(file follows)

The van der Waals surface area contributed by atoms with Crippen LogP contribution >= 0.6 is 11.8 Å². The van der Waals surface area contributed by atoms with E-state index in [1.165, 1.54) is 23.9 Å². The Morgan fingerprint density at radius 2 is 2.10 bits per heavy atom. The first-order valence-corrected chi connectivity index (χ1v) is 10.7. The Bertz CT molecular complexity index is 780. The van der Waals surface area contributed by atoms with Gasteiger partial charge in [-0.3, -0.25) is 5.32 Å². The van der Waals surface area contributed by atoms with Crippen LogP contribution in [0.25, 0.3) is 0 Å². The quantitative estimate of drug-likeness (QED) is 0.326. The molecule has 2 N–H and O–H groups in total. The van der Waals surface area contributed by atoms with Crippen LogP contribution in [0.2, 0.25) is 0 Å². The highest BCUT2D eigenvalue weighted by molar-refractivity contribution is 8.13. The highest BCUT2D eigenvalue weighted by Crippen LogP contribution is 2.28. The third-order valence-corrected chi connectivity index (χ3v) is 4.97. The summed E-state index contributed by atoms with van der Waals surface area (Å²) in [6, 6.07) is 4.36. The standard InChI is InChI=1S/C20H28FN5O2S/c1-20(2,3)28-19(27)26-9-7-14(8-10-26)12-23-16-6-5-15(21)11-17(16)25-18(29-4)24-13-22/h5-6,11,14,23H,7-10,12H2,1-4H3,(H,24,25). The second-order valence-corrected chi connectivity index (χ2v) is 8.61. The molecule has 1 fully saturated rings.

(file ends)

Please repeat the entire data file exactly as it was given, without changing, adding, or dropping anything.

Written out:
The van der Waals surface area contributed by atoms with Crippen LogP contribution >= 0.6 is 11.8 Å². The van der Waals surface area contributed by atoms with E-state index in [1.165, 1.54) is 23.9 Å². The Morgan fingerprint density at radius 2 is 2.10 bits per heavy atom. The first-order valence-corrected chi connectivity index (χ1v) is 10.7. The Bertz CT molecular complexity index is 780. The van der Waals surface area contributed by atoms with Gasteiger partial charge in [-0.3, -0.25) is 5.32 Å². The van der Waals surface area contributed by atoms with Crippen LogP contribution in [0.25, 0.3) is 0 Å². The quantitative estimate of drug-likeness (QED) is 0.326. The molecule has 2 N–H and O–H groups in total. The van der Waals surface area contributed by atoms with Crippen LogP contribution in [0.2, 0.25) is 0 Å². The highest BCUT2D eigenvalue weighted by molar-refractivity contribution is 8.13. The highest BCUT2D eigenvalue weighted by Crippen LogP contribution is 2.28. The third-order valence-corrected chi connectivity index (χ3v) is 4.97. The summed E-state index contributed by atoms with van der Waals surface area (Å²) in [6, 6.07) is 4.36. The standard InChI is InChI=1S/C20H28FN5O2S/c1-20(2,3)28-19(27)26-9-7-14(8-10-26)12-23-16-6-5-15(21)11-17(16)25-18(29-4)24-13-22/h5-6,11,14,23H,7-10,12H2,1-4H3,(H,24,25). The second-order valence-corrected chi connectivity index (χ2v) is 8.61. The molecule has 1 fully saturated rings.